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PancREatic Cancer: Individualised Supervised Exercise study

Recipient: Dr Gillian PrueGillian Prue

Host Institution: Queen’s University Belfast

Title: PRECISE: PancREatic Cancer: Individualised Supervised Exercise: a feasibility study

Type of award: 2019 Research Innovation Fund project

Status: Live

Funding: £107,975

Surgery is the only known cure for pancreatic cancer. However, it is an extensive and traumatic procedure. The surgery itself can take up to 12 hours, in an area of the body that is highly perfused with blood vessels and ultimately removes whole sections of the gastro-intestinal system. Even after a patient going through all that, surgery is then followed by chemotherapy. This makes for a huge side effect burden (pain, fatigue, weight loss, bowel issues, nausea) and significantly impacts on recovery and prognosis. To be able to mitigate any of these effects would make these interventions more tolerable, improving the patients’ quality of life as well as their overall prognosis.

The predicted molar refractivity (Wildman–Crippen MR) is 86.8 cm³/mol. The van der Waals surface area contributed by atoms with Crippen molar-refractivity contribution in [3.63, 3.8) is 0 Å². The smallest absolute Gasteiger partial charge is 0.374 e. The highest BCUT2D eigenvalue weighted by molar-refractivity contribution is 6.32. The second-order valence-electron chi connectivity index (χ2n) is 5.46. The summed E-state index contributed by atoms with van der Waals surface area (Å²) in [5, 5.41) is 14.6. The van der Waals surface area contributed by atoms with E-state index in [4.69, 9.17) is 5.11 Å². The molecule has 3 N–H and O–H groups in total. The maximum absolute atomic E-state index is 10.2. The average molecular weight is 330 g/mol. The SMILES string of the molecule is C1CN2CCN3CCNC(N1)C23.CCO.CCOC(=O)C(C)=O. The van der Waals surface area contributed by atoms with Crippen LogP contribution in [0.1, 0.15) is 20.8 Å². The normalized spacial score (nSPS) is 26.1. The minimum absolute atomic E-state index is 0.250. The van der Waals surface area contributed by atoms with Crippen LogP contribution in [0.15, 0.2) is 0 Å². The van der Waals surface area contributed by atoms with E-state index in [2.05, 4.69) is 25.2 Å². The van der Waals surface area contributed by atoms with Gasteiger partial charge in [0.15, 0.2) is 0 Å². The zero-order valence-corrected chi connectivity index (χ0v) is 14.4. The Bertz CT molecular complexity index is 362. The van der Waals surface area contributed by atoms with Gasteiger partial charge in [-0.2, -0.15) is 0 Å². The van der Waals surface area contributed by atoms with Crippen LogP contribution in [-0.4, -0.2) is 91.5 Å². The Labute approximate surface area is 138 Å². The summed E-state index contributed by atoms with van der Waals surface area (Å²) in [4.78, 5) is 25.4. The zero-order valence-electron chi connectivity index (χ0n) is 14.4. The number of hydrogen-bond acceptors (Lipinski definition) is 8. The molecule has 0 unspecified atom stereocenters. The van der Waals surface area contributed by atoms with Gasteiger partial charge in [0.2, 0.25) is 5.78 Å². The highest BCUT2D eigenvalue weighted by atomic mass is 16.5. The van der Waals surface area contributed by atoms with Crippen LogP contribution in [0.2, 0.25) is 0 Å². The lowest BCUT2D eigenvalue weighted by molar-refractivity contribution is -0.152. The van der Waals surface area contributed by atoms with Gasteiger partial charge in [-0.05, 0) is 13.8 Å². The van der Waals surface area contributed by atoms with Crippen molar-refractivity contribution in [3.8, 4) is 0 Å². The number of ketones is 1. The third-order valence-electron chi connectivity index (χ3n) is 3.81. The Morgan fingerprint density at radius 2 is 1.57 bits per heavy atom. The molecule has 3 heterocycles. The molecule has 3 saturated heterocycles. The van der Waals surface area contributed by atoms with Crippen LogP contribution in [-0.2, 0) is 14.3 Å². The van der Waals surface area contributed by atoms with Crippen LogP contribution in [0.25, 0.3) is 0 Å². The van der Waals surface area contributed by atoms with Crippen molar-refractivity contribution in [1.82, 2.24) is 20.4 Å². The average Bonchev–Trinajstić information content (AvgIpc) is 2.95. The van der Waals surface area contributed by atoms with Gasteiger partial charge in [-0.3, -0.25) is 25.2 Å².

The team in Belfast, will build on previous effective studies in breast, prostate and colorectal cancer, to test a bespoke exercise programme for people with pancreatic cancer who have undergone surgery and receiving chemotherapy. It sounds counterintuitive but exercising during cancer treatment can help manage many of the common symptoms such as pain, fatigue and anxiety. The team will work extensively with people affected by pancreatic cancer to design bespoke exercise programs that are tailored and sensitive to their specific side effects. This is a feasibility study that will test this approach in a small number of people. They will evaluate the data from this initial testing and then further develop and enhance the approach to be taken on a larger trial.

Thousands of people are affected by pancreatic cancer right now. It is therefore vital that as well as seeking much needed breakthroughs in developing new treatments that we also fund innovative work that can help patients by making the treatments that are currently available as effective and sensitive as possible in the short term. This exciting study has the promise of giving people undergoing treatment for pancreatic cancer a better quality of life, improved recovery and longer life.